32-Bit vs. 64-Bit

Do the Differences Really Matter?

A 64-bit vs 32-bit graphic
© Tim Fisher
Was this page helpful?

In the computer world, 32-bit and 64-bit refer to the type of central processing unit, operating system, driver, software program, etc. that utilizes that particular architecture.

You've probably seen the option to download a piece of software as a 32-bit version or a 64-bit version. The difference does in fact matter because the two were programmed for separate systems.

  • 32-bit hardware and software is often referred to as x86 or x86-32.
  • 64-bit hardware and software is often referred to as x64 or x86-64.
  • 32-bit systems utilize data in 32-bit pieces while 64-bit systems utilize data in 64-bit pieces. In general, the more data that can be processed at once, the faster the system can operate.

There are several other advantages to a 64-bit system as well, most practically the ability to use significantly greater amounts of physical memory. See what Microsoft has to say about the memory limits for different versions of Windows.

64-bit and 32-bit Operating Systems

Most new processors today are based on the 64-bit architecture and support 64-bit operating systems. These processors are also fully compatible with 32-bit operating systems.

Most editions of Windows 10, Windows 8, Windows 7, and Windows Vista are available in 64-bit format. Of the editions of Windows XP, only Professional is available in 64-bit.

All editions of Windows, from XP up to 10, are available in 32-bit.

Not Sure If the Copy of Windows on Your PC Is 32-bit or 64-bit?

The quickest and easiest way to see if you're running a 32-bit or 64-bit version of Windows is to check what it says in Control Panel. See Am I Running a 32-bit or 64-bit Version of Windows? for detailed instructions.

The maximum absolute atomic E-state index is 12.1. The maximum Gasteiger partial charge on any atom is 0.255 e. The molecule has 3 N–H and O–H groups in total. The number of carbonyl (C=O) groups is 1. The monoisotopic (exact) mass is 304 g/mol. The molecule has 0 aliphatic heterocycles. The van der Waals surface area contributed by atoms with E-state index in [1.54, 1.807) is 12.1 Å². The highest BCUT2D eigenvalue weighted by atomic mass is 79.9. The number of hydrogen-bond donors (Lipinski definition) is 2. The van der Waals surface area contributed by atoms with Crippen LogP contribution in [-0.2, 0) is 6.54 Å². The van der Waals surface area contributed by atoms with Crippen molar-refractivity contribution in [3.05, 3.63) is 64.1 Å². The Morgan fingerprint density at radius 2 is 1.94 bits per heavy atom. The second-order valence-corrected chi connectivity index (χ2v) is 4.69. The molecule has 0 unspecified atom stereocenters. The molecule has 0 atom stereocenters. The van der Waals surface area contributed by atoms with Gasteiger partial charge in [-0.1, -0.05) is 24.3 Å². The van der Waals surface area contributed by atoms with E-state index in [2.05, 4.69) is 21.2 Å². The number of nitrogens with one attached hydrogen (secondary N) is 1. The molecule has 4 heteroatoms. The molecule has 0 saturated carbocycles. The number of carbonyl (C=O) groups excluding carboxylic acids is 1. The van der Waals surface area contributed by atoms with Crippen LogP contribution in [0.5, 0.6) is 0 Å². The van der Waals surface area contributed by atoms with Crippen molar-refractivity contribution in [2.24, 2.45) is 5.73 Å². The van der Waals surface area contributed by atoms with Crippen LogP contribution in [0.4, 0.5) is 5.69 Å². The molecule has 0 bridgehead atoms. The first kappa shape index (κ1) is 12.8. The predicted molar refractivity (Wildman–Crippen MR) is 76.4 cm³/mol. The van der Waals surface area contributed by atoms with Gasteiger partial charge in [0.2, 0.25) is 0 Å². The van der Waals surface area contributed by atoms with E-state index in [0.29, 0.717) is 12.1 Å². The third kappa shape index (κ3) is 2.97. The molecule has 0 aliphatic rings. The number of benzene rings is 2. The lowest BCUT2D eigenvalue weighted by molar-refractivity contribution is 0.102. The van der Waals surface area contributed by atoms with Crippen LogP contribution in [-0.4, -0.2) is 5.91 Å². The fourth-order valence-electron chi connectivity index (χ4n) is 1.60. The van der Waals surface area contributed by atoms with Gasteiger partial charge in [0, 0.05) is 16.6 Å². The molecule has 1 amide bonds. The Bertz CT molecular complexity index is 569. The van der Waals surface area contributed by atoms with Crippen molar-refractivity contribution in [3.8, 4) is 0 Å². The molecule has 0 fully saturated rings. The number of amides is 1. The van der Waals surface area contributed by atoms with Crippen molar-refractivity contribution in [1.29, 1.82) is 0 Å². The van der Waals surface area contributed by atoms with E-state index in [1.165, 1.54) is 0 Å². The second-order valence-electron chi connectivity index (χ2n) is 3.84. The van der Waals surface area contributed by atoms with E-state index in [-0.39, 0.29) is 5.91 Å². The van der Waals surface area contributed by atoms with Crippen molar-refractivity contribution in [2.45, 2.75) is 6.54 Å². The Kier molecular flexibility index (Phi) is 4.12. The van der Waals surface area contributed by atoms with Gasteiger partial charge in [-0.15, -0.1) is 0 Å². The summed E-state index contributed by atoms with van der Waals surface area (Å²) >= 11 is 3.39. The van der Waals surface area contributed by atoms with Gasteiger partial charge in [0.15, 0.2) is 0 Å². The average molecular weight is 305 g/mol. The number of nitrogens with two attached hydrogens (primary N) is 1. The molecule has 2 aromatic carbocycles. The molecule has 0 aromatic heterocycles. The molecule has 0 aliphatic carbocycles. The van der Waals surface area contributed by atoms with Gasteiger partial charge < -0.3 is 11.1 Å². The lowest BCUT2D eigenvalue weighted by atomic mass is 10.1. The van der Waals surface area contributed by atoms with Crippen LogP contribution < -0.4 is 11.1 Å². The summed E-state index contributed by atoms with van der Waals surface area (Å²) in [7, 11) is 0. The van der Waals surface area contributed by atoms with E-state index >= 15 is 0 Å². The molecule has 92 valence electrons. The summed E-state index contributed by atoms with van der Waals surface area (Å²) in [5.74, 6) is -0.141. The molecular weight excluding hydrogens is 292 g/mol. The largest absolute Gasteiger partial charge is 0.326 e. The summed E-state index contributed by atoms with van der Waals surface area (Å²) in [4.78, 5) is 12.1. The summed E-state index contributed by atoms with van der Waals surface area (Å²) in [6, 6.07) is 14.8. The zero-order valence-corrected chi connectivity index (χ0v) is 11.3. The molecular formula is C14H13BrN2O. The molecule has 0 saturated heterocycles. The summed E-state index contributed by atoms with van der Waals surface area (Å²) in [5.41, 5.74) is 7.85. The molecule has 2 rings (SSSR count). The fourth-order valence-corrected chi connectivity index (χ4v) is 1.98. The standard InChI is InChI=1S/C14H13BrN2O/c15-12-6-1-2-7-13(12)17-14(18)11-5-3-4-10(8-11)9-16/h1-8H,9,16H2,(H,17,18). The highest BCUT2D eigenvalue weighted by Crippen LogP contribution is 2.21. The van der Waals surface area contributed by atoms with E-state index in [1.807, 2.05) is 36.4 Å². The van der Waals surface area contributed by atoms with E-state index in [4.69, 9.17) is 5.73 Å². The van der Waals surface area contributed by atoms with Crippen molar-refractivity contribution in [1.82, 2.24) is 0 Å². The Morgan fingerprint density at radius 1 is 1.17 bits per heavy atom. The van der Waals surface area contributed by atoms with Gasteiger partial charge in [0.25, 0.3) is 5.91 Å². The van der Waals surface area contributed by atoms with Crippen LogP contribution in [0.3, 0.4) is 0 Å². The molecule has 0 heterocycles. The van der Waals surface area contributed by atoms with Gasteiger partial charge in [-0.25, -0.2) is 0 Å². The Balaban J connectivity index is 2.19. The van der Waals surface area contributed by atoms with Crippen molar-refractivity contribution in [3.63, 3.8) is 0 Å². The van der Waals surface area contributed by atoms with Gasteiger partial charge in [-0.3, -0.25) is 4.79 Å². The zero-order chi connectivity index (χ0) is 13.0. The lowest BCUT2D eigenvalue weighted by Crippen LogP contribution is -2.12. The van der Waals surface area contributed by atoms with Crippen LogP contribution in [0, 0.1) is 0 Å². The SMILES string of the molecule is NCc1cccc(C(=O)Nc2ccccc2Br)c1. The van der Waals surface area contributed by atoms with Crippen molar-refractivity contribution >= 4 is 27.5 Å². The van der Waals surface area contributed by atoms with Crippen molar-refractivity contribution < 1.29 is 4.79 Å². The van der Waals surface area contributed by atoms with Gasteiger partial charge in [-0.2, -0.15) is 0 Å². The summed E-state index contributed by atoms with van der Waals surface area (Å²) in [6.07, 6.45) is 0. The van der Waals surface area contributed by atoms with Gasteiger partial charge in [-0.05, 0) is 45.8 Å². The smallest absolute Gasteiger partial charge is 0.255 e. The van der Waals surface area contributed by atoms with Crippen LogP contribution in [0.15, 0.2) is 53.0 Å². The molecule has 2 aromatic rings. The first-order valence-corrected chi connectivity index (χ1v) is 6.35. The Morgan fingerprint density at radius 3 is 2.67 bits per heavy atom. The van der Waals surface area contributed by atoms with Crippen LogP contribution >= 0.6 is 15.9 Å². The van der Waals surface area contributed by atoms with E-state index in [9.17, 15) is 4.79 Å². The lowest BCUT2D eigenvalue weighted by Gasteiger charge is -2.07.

Another simple method to finding out which OS architecture you're running in Windows is to check the Program Files folder.

There's more information on that below.

To see the hardware architecture, you can open Command Prompt and enter the command:

echo %PROCESSOR_ARCHITECTURE%

You might get a response like AMD64 to indicate that you have a x64 based system, or x86 for 32-bit.

Important: This only tells you the hardware architecture, not the kind of Windows version you're running. It's likely that they're the same since x86 systems can only install a 32-bit version of Windows, but it's not necessarily true since a 32-bit version of Windows can be installed on x64 systems too.

Another command that works is:

reg query "HKLM\SYSTEM\CurrentControlSet\Control\Session Manager\Environment" /v PROCESSOR_ARCHITECTURE

That command should result in much more text, but then end with a response like one of these:

PROCESSOR_ARCHITECTURE REG_SZ x86
PROCESSOR_ARCHITECTURE REG_SZ AMD64

The best way to use one of these commands is to copy them here on this page and then right-click in the black space in Command Prompt, and paste the command.

Why It Matters

Knowing the difference is important so you can be sure to install the right kinds of software and device drivers. For example, when given the option between downloading a 32-bit or 64-bit version, a native 64-bit software program is the better choice.

However, it won't run at all if you're on a 32-bit version of Windows.

One of the only real, notable differences for you, the end user, is that it's possible that after downloading a large program, you'll find that you've wasted that time since it won't run on your specific computer. This is true if you've downloaded a 64-bit program that you expect to use on a 32-bit OS.

However, some 32-bit programs can run just fine on a 64-bit system. In other words, 32-bit programs are compatible with 64-bit operating systems. That rule, however, isn't always true, and that's especially the case with some device drivers since hardware devices require the exact version to be installed in order for it to interface with the software (i.e. 64-bit drivers are needed for a 64-bit OS, and 32-bit drivers for a 32-bit OS).

Another time when 32-bit and 64-bit differences come into play is when troubleshooting a software issue or looking through a program's installation directory.

It's important to realize that 64-bit versions of Windows have two different install folders since they also contain a 32-bit directory. However, a 32-bit version of Windows only has one install folder. To make this a tad more confusing, the 64-bit version's Program Files folder is the same name as the 32-bit Program Files folder on a 32-bit version of Windows.

If you're confused, look here:

On a 64-bit version of Windows are two folders:

  • 32-bit location: C:\Program Files (x86)\
  • 64-bit location: C:\Program Files\

On a 32-bit version of Windows is one folder:

  • 32-bit location: C:\Program Files\

As you can tell, it's a little confusing to plainly say that the 64-bit Program Files folder is C:\Program Files\ since that's not true for a 32-bit OS.